Infighting within Thailand’s new government prompts PM Prayuth Chan-ocha to warn against internal coup

The back door deals within the coalition that helped the premier transition from military chief to civilian leader have erupted into internal squabbling. Prayuth has apologised to the public for a delay in forming government, and analysts say the wait will negatively affect the kingdom’s economy.

(SCMP) – As jockeying for cabinet positions raged inside the political coalition that helped Thai Prime Minister Prayuth Chan-ocha win the March election, the new leader this week apologised to the public for the delay in forming government, and included what many saw as a veiled warning of an internal coup.

“I hope that everything will move forward to respond to people’s needs as the government of all Thais. This will be a beginning for a political reform by the government and its coalition so that politics will not get back to its old problem that might require the old, unwanted solution,” said a Monday statement by Prayuth.

The use of the phrase “old, unwanted solution” was interpreted as a reference to the May 2014 military coup led by Prayuth, then army chief, to end months of street protests and political gridlock.

Opposition parties were quick to condemn the comment as a threat. Pheu Thai spokeswoman Sunisa Lertpakawat asked: “Is he threatening the people that he will order the armed forces to seize power if he cannot endure political unrest?”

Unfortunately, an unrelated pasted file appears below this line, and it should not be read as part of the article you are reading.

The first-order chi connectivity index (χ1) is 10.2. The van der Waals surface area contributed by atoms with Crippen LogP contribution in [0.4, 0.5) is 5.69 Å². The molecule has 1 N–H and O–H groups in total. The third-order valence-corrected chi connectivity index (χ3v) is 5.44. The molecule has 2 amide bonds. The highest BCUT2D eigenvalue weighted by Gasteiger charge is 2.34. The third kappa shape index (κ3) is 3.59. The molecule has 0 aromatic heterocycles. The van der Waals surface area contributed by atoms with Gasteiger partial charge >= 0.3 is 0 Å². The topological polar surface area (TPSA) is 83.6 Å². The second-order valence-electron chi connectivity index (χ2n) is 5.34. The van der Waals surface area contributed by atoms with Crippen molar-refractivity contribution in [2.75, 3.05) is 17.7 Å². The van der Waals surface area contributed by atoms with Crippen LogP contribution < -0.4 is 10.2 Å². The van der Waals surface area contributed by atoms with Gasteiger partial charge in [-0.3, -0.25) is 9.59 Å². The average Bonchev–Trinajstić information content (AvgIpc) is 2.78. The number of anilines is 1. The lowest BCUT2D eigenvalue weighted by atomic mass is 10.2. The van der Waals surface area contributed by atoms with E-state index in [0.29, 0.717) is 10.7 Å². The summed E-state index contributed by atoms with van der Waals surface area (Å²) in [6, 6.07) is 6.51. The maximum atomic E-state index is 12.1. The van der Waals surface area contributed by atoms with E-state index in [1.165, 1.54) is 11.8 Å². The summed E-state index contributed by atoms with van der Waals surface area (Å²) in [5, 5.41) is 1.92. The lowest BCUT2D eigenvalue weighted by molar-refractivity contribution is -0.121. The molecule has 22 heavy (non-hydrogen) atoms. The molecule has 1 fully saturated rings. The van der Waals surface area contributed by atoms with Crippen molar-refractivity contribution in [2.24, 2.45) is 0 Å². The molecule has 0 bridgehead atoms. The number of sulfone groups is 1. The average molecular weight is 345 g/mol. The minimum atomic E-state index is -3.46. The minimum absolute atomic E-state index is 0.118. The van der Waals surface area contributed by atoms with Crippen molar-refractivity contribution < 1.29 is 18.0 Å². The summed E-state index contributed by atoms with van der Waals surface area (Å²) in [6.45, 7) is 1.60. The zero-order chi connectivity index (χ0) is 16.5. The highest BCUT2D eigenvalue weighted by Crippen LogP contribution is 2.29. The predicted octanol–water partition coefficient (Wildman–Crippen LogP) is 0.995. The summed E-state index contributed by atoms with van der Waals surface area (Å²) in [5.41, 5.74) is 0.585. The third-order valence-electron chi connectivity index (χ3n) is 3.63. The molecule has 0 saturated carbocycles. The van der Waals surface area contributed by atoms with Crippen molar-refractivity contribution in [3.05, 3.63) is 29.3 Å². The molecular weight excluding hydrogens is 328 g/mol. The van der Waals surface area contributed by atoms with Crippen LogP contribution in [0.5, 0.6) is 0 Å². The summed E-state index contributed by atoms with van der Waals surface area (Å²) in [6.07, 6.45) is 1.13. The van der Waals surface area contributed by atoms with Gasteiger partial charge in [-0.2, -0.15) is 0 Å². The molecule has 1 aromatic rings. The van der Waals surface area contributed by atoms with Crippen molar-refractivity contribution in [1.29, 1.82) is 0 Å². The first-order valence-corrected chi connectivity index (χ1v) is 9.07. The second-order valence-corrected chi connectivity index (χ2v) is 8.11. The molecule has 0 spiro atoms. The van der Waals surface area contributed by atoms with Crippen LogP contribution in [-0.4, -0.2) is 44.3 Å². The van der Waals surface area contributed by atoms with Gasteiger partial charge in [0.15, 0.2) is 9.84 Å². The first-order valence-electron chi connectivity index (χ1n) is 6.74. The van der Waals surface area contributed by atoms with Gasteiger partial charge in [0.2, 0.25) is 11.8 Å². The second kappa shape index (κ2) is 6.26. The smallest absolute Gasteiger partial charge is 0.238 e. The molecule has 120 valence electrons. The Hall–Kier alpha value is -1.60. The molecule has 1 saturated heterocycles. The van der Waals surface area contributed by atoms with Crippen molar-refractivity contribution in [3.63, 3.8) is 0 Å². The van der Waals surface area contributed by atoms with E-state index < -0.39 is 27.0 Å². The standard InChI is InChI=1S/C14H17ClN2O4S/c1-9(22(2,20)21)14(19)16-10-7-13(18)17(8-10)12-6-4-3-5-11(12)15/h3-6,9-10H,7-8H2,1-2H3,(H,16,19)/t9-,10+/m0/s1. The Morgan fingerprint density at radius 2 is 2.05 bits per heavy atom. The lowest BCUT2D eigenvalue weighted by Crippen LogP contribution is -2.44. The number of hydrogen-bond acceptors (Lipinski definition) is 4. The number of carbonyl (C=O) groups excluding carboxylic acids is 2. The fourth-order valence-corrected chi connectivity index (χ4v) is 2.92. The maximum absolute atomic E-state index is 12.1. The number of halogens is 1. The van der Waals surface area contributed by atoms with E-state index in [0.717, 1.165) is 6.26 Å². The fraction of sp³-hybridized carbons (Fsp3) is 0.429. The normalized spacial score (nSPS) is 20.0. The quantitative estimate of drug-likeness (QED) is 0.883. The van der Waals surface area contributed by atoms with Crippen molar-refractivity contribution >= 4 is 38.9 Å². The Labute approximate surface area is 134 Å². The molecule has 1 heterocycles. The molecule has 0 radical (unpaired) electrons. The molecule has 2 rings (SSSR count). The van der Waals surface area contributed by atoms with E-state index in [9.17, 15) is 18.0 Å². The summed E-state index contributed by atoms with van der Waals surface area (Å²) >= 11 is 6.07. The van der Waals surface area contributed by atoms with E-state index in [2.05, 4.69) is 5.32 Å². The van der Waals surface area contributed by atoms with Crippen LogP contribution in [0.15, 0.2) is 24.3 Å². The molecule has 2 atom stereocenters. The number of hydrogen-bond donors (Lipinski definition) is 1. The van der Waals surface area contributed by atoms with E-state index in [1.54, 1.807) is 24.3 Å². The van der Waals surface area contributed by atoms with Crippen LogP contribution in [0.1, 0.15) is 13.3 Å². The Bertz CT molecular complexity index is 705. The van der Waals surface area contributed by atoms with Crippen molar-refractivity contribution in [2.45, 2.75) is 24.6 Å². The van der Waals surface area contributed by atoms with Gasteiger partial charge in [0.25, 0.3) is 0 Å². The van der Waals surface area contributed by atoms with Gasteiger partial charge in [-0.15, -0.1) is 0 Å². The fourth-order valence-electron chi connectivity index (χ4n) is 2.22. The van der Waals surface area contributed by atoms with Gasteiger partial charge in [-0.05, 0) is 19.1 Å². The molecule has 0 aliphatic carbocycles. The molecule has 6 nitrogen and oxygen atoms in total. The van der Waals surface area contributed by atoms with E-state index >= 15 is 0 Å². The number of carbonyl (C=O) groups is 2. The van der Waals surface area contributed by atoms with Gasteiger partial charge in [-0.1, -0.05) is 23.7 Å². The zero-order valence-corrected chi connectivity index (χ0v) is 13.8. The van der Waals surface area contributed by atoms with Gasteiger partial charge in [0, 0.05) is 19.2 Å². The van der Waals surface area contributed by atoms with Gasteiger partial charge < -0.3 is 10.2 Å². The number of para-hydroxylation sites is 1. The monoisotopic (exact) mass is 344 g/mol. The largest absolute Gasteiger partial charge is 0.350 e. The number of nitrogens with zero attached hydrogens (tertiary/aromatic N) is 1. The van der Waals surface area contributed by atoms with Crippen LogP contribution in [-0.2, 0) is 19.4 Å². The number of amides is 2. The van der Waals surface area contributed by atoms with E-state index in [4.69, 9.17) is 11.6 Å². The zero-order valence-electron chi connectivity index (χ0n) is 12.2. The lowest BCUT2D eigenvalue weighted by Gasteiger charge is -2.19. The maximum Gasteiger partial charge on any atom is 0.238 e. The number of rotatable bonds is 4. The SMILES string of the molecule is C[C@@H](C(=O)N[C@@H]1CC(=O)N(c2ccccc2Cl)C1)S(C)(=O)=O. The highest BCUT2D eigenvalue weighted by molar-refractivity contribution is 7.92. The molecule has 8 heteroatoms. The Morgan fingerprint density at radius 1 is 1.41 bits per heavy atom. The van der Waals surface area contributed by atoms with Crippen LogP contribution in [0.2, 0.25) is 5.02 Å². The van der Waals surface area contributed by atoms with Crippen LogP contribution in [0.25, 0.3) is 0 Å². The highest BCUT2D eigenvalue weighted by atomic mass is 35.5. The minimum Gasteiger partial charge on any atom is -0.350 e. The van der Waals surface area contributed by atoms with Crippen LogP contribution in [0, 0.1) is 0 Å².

What the statement does confirm is the tumult within Prayuth’s inner political circle, which has led to a delay in the formation of the new cabinet and talk of a split within his political vehicle, the pro-junta Palang Pracharat Party.

The infighting is being fuelled by an influential faction of three battle-hardy politicians known as the “three friends”, who are upset at how their “quota” in the cabinet has been reduced. The three men were once high-profile stalwarts of the Thai Rak Thai, former prime minister Thaksin Shinawatra’s party that won the 2001 election.

Earlier this week, the faction – which controls 30 members of parliament among Palang Pracharat’s 116 MPs – demanded the resignation of secretary general Sonthirat Sonthijirawong, saying he was bad at managing relationships within the party.

The demand reportedly rose from indications Sonthirat would become energy minister, a post said to have been earlier promised to Suriya Juangroongruangkit, one of the “three friends”. Sonthirat this week said he would not take up the post.

One of the other “three friends” leaders, Somsak Thepsuthin, was previously reported to have secured the position of agriculture minister – but a local news website this week reported that new Democrat party leader Jurin Laksanawisit would get the job instead, leaving Somsak with a post at the justice ministry.

The “three friends” played a significant role in Palang Pracharat’s election win, which eventually saw Prayuth receive 251 votes from MPs in June’s prime ministerial vote. His opponent, political newcomer and Suriya’s nephew Thanathorn Juangroongruangkit, won 244 votes.